Acute Flaccid Myelitis

Recently, there is a growing concern for Acute Flaccid Myelitis (AFM) especially in the United States of America.
So far, the CDC has reported over 62 cases across 22 States including Wisconsin, Minnesota and Iowa.
The AFM is a rare condition that affects the nervous system, precisely the area of the spinal cord called the grey matter.
This disease usually causes the muscles and reflexes in the body to become weak.
This illness usually starts suddenly and is common in children.

Although the illness is not new, the rising trend since 2014 is new.
The CDC estimates that less than one in a million people will get AFM every year.

A variety of possible causes of AFM include:
  • Viruses (Such as polio virus, non-polio enteroviruses, adenoviruses, and West Nile virus)
  • Enviromental Toxins
  • Genetic Disorders

The September 26, 2014 CDC health Advisory that decided the cases identified enterovirus 68, a member of the enterovirus D species as a suspected cause.

Signs and Symptoms

Some of the signs and symptoms of Acute Flaccid Myelitis include:
  1. Sudden arm or leg weakness
  2. Facial droop or weakness
  3. Difficulty moving the eyes or drooping eyelids
  4. Difficulty with swallowing or slurred speech
  5. Numbness or tingling(rarely)
  6. Inability to pass urine (in some patients)
  7. Respiratory failure (worse symptom when the muscles involved with breathing are involved)
In the worse case scenario, it is possible that the process that triggered AFM in the body can also cause neurological complications that can lead to death.


AFM is diagnosed by examining a patient’s nervous system together with reviewing images of the spinal cord.
Also a doctor can examine a patient’s nervous system and the parts on the body where he or she has weakness, poor muscle tone, and decreased reflexes. 
Furthermore, a doctor can do an MRI (magnetic resonance imaging) to look at a patient’s brain and spinal cord, do lab tests on the cerebrospinal fluid (the fluid around the brain and spinal cord), and may check nerve conduction (impulse sent along a nerve fiber) and response.

There is no specific treatment for AFM. Treatment is largely symptomatic. A neurologist may recommend certain interventions on a case-by-case basis.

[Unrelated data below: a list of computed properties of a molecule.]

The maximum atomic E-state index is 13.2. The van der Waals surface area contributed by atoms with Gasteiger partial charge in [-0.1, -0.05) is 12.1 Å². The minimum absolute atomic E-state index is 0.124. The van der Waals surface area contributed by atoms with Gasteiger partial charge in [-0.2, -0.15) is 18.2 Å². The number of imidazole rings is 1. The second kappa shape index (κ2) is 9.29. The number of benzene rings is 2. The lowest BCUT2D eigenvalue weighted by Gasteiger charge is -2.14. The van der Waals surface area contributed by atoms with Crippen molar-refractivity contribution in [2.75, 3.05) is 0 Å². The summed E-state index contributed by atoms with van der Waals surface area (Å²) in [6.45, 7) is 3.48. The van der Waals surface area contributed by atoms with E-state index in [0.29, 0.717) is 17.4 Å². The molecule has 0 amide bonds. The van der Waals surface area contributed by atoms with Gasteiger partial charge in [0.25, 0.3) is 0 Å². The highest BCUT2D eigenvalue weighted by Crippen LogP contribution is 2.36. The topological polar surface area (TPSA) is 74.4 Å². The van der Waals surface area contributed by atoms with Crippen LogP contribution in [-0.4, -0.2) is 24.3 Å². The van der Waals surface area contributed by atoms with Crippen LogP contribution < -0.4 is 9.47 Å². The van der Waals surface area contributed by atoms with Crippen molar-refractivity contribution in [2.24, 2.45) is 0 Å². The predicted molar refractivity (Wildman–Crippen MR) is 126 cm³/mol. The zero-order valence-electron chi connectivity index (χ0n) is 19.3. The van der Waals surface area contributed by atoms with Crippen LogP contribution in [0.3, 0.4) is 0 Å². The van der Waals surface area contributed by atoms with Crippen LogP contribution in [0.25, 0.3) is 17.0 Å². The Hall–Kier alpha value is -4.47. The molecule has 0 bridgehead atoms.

Some patients may benefit from physical or occupational therapy to help with arm or leg weakness caused by AFM. 
We do not know the long-term outcomes (prognosis) of people with AFM. Hence the need to pay attention to possible prevention.

  1. Be up to date with vaccinations.You can protect yourself and your children from poliovirus (which is one of the presumed causes of AFM) by getting vaccinated. Polio vaccine contains inactivated (not live) virus, and protects against poliovirus. This vaccine does not protect against other viruses that may cause AFM.

   2.  You can protect against bites from mosquitoes, which can carry West Nile virus, by using mosquito repellent, staying indoors at dusk and dawn (when bites are more common), and removing standing or stagnant water near your home (where mosquitoes can breed).

3. Washing your hands often with soap and water is one of the best ways to avoid getting sick and spreading germs to other people. This may probably be effective in preventing AFM. In my house, there is a mantra we chime when the children come back home from school and it is : "Take your shoes off, socks off, wash hands and then treat". 

Prevention they say is better than cure. There is a need to be aware of what is going on around us ,and make a conscious effort to take responsibility for our own health.
Every child deserves a healthy and happy life.

“Healthy citizens are the greatest asset any country can have.” Winston Churchill

Warm regards,
Dr Funmi.


Popular posts from this blog

Self-care in Residency

The Concept of Time

Happy New Year !